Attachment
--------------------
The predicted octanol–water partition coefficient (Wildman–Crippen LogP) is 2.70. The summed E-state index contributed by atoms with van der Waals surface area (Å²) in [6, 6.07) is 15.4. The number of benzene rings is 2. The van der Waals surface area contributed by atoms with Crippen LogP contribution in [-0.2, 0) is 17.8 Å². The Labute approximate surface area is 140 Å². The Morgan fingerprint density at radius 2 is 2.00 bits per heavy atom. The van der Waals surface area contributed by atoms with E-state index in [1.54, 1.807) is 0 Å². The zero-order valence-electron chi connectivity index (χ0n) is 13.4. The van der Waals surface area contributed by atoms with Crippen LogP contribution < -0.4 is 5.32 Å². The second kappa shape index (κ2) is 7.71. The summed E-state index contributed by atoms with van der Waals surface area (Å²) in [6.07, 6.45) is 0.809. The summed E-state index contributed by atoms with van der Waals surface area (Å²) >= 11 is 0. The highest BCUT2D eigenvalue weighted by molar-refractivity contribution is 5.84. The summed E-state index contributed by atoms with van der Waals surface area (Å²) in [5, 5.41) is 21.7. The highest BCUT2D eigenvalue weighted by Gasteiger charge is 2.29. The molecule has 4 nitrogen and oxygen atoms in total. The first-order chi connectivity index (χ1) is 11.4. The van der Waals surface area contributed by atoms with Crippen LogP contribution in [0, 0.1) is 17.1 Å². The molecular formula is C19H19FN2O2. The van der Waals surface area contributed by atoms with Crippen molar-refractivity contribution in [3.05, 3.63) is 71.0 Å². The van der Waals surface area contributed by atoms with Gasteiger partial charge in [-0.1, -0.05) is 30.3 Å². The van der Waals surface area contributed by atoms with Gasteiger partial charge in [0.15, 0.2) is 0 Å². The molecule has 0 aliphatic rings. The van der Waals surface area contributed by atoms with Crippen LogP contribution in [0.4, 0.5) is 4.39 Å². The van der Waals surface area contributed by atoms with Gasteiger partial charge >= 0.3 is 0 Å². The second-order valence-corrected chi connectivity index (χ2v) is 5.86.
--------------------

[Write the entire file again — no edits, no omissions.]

The predicted octanol–water partition coefficient (Wildman–Crippen LogP) is 2.70. The summed E-state index contributed by atoms with van der Waals surface area (Å²) in [6, 6.07) is 15.4. The number of benzene rings is 2. The van der Waals surface area contributed by atoms with Crippen LogP contribution in [-0.2, 0) is 17.8 Å². The Labute approximate surface area is 140 Å². The Morgan fingerprint density at radius 2 is 2.00 bits per heavy atom. The van der Waals surface area contributed by atoms with E-state index in [1.54, 1.807) is 0 Å². The zero-order valence-electron chi connectivity index (χ0n) is 13.4. The van der Waals surface area contributed by atoms with Crippen LogP contribution < -0.4 is 5.32 Å². The second kappa shape index (κ2) is 7.71. The summed E-state index contributed by atoms with van der Waals surface area (Å²) in [6.07, 6.45) is 0.809. The summed E-state index contributed by atoms with van der Waals surface area (Å²) >= 11 is 0. The highest BCUT2D eigenvalue weighted by molar-refractivity contribution is 5.84. The summed E-state index contributed by atoms with van der Waals surface area (Å²) in [5, 5.41) is 21.7. The highest BCUT2D eigenvalue weighted by Gasteiger charge is 2.29. The molecule has 4 nitrogen and oxygen atoms in total. The first-order chi connectivity index (χ1) is 11.4. The van der Waals surface area contributed by atoms with Crippen LogP contribution in [0, 0.1) is 17.1 Å². The molecular formula is C19H19FN2O2. The van der Waals surface area contributed by atoms with Crippen molar-refractivity contribution in [3.05, 3.63) is 71.0 Å². The van der Waals surface area contributed by atoms with Gasteiger partial charge in [-0.1, -0.05) is 30.3 Å². The van der Waals surface area contributed by atoms with Gasteiger partial charge in [0.15, 0.2) is 0 Å². The molecule has 0 aliphatic rings. The van der Waals surface area contributed by atoms with Crippen LogP contribution in [0.4, 0.5) is 4.39 Å². The van der Waals surface area contributed by atoms with Gasteiger partial charge >= 0.3 is 0 Å². The second-order valence-corrected chi connectivity index (χ2v) is 5.86.